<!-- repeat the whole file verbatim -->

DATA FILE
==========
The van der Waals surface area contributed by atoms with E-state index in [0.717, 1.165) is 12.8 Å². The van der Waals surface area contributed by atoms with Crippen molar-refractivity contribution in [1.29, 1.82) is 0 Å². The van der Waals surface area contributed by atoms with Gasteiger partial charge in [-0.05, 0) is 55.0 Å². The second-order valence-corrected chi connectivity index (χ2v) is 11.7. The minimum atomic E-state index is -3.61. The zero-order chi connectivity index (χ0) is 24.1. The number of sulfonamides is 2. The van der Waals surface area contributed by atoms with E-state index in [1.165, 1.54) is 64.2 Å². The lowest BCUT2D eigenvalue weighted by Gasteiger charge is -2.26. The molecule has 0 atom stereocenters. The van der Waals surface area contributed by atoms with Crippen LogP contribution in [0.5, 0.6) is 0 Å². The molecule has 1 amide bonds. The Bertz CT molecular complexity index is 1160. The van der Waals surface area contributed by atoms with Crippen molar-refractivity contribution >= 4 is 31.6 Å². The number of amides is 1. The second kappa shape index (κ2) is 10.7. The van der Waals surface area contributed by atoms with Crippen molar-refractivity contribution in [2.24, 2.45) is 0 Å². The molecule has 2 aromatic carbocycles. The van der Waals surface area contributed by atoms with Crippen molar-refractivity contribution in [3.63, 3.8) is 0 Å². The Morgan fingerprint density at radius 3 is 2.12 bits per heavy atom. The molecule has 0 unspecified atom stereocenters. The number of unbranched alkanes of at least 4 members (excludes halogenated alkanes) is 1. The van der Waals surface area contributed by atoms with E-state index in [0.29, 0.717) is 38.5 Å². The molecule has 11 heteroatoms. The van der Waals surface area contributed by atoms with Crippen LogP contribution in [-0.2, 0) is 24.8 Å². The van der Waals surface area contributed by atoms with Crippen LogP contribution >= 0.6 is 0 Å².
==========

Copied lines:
The van der Waals surface area contributed by atoms with E-state index in [0.717, 1.165) is 12.8 Å². The van der Waals surface area contributed by atoms with Crippen molar-refractivity contribution in [1.29, 1.82) is 0 Å². The van der Waals surface area contributed by atoms with Gasteiger partial charge in [-0.05, 0) is 55.0 Å². The second-order valence-corrected chi connectivity index (χ2v) is 11.7. The minimum atomic E-state index is -3.61. The zero-order chi connectivity index (χ0) is 24.1. The number of sulfonamides is 2. The van der Waals surface area contributed by atoms with E-state index in [1.165, 1.54) is 64.2 Å². The lowest BCUT2D eigenvalue weighted by Gasteiger charge is -2.26. The molecule has 0 atom stereocenters. The van der Waals surface area contributed by atoms with Crippen LogP contribution in [0.5, 0.6) is 0 Å². The molecule has 1 amide bonds. The Bertz CT molecular complexity index is 1160. The van der Waals surface area contributed by atoms with Crippen molar-refractivity contribution >= 4 is 31.6 Å². The number of amides is 1. The second kappa shape index (κ2) is 10.7. The van der Waals surface area contributed by atoms with Crippen molar-refractivity contribution in [2.24, 2.45) is 0 Å². The molecule has 2 aromatic carbocycles. The van der Waals surface area contributed by atoms with Crippen molar-refractivity contribution in [3.63, 3.8) is 0 Å². The Morgan fingerprint density at radius 3 is 2.12 bits per heavy atom. The molecule has 0 unspecified atom stereocenters. The number of unbranched alkanes of at least 4 members (excludes halogenated alkanes) is 1. The van der Waals surface area contributed by atoms with E-state index in [0.29, 0.717) is 38.5 Å². The molecule has 11 heteroatoms. The van der Waals surface area contributed by atoms with Crippen LogP contribution in [-0.2, 0) is 24.8 Å². The van der Waals surface area contributed by atoms with Crippen LogP contribution >= 0.6 is 0 Å².